Becoming Cary Grant (2017)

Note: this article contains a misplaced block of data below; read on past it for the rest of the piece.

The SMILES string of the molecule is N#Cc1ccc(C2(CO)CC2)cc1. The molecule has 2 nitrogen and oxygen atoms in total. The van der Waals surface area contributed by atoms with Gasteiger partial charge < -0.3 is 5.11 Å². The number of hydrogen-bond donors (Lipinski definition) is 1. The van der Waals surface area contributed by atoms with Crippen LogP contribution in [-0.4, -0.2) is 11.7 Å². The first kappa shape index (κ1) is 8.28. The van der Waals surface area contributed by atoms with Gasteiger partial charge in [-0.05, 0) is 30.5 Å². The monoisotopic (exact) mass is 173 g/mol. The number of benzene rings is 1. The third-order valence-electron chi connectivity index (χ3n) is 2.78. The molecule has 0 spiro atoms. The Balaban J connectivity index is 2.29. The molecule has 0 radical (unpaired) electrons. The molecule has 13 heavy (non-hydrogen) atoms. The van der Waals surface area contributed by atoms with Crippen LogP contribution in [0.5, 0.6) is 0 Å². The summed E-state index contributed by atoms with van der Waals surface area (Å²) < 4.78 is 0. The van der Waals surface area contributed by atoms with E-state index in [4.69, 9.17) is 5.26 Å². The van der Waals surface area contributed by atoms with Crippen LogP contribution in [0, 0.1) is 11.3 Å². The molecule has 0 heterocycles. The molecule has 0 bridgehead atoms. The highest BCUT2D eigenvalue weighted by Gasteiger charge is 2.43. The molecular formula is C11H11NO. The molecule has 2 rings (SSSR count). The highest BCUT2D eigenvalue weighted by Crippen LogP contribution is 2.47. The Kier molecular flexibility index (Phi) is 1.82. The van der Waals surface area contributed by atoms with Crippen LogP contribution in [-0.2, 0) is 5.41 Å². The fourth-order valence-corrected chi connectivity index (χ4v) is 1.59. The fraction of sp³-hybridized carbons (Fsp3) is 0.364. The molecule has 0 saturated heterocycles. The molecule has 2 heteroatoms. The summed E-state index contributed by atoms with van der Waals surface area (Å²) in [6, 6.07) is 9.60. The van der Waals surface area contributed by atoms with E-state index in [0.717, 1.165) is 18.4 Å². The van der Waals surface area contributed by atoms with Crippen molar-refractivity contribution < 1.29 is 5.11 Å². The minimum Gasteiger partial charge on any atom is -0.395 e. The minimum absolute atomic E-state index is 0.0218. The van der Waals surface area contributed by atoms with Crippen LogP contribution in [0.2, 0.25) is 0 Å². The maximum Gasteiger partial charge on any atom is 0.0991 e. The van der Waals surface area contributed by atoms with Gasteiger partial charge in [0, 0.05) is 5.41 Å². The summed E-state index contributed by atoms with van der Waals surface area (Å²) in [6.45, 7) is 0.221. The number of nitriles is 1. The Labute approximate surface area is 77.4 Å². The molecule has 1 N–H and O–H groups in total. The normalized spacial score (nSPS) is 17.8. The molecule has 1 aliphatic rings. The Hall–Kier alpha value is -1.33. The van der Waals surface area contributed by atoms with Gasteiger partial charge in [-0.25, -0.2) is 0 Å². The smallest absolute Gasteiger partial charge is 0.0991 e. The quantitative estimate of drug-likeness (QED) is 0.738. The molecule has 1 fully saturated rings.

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Everybody wants to be Cary Grant. Even I want to be Cary Grant. Born in 1904 as Archie Leach, Cary Grant was the greatest star ever produced in Hollywood. Before he went there he was the younger survivor of two sons with the older dying following an accident for which his mother blamed herself. Then one day aged eleven he came home to be told by his father that his mother had died. Twenty years later he discovered she had been institutionalised on the man’s say-so in order that he could shack up with another woman. The reinvention Archie conjured across the Atlantic having literally run away with the circus to become an acrobat was accompanied by a lifelong mistrust of women and a name change. After two dozen films where he played a piece of jewellery for his leading ladies as contributor Mark Glancy puts it, he found himself working with George Cukor in Sylvia Scarlett and played a character I know, as Jonathan Pryce relates from Grant’s unpublished autobiography: he was finally acting and he was good. When he worked with director Leo McCarey on The Awful Truth nerves got the better of him and he took his lead from his director – McCarey was a suave, urbane, debonair, handsome, beautifully dressed and well-spoken ladykiller, and Grant copied him. That character became key to his screen persona. At the age of 31 he was reunited with the mother he had thought dead for twenty years and when they met, she asked him, Archie, is that really you?  His identity is at the centre of this film by Mark Kidel, as it penetrates the mystery of  his spectacular stardom and his acting technique.  Yet critic David Thomson says Grant’s persona is very democratic,  you can still sense the working class Archie Leach in him, something you can aspire to.  Howard Hawks would further the development of his screen image, locating in Grant something insecure and strange. Their many collaborations would reveal these layers of oddness, some of which was inhabited by Grant’s sexuality. He appealed equally to men and women. The film interrogates his relationships with women (he married among others actress Virginia Cherrill, heiress Barbara Hutton and actress Betsy Drake) but never mentions his long living arrangement with fellow actor Randolph Scott in the Thirties. Thomson claims, This is a man who is exploring gender safeguards as we see a clip of Bringing Up Baby, in which Grant’s character exclaims, I just went gay all of a sudden! wearing a woman’s dressing gown. Grant was well aware of his dichotomy and much of the film explores pictorially what Grant expresses in his unpublished writing, the experience of using LSD in controlled experiments in the late Fifties, an idea pushed by his then wife Drake, a woman who made him feel young again and who was an avid proponent of the therapeutic treatment herself.  It is clear that Grant believed it helped him make psychological breakthroughs. Home movies show him dressing up and acting the clown and in late life when he would do a theatre tour about his career he particularly liked to show those film clips which showed him doing backflips. When he worked with Hitchcock, Thomson declares that the director saw a different level of darkness than other collaborators and excerpts from Suspicion and Notorious accompany the narration. (But the viewer will note that Hitchcock also did the same for James Stewart, albeit he had already exploited a kind of psychopathic edge in the westerns he made with Anthony Mann). You never quite know where you are, Thomson says of this degree of sadism on display. It doesn’t ruin the likability but it qualifies it. Grant went independent so that he could control the roles he played and in the Forties persuaded RKO to buy the rights to the novel None But the Lonely Heart in which he essays the role of the kind of man he might have been had he remained in Britain, as one commentator notes.  Following a period of near-retirement he would work again happily with Hitchcock on To Catch a Thief of whom he said, Hitch and I had a rapport deeper than words.  He was incredibly well prepared.  Nothing ever went wrong. He is similarly complimentary about co-star Grace Kelly of whom he was in awe and he says, There are very few actresses who really listen to you. He could throw any line at her and she had a comeback. They were fast friends. He would team up with Hitchcock again for North By Northwest, and Thomson says of the great Cold War comic thriller, It’s about a man who has to grow up emotionally. He aged better than any other actor and in Father Goose despite its apparent un-Cary Grant-ness he always maintained the louche mariner was the one most similar to himself. He loved children and would finally find personal happiness when wife Dyan Cannon gave birth to their daughter Jennifer. He adored her and would have loved a huge family.  Despite a divorce a couple of years later he and Jennifer would remain close. She says what he really liked to do was stay home and watch TV – He loved television! she smiles to camera as home movie footage shows father and daughter sitting up on a huge bed with snack trays in front of them. His last wife Barbara Jaynes recalls him with love but says of his early perceived abandonment, Somewhere in the back of his mind was the idea that women were not always going to be there. She still lives in his Hollywood house with the panoramic views of the city he loved. In 1986 he had a massive stroke during a rehearsal for his one-man show and he died shortly afterwards. Kirk Kerkorian choppered Barbara and Jennifer over his home and out to sea, to spread the ashes of Archie Leach who insisted there be no funeral or memorial. A film about the best Hollywood star ends scattered in the air, skirting the surface of a fascinating man who was all transatlantic speaking voice and great clothes and beautiful movement, an actor who was never quite there.  Written by Kidel and Nick Ware. I feel fine. Alone. But fine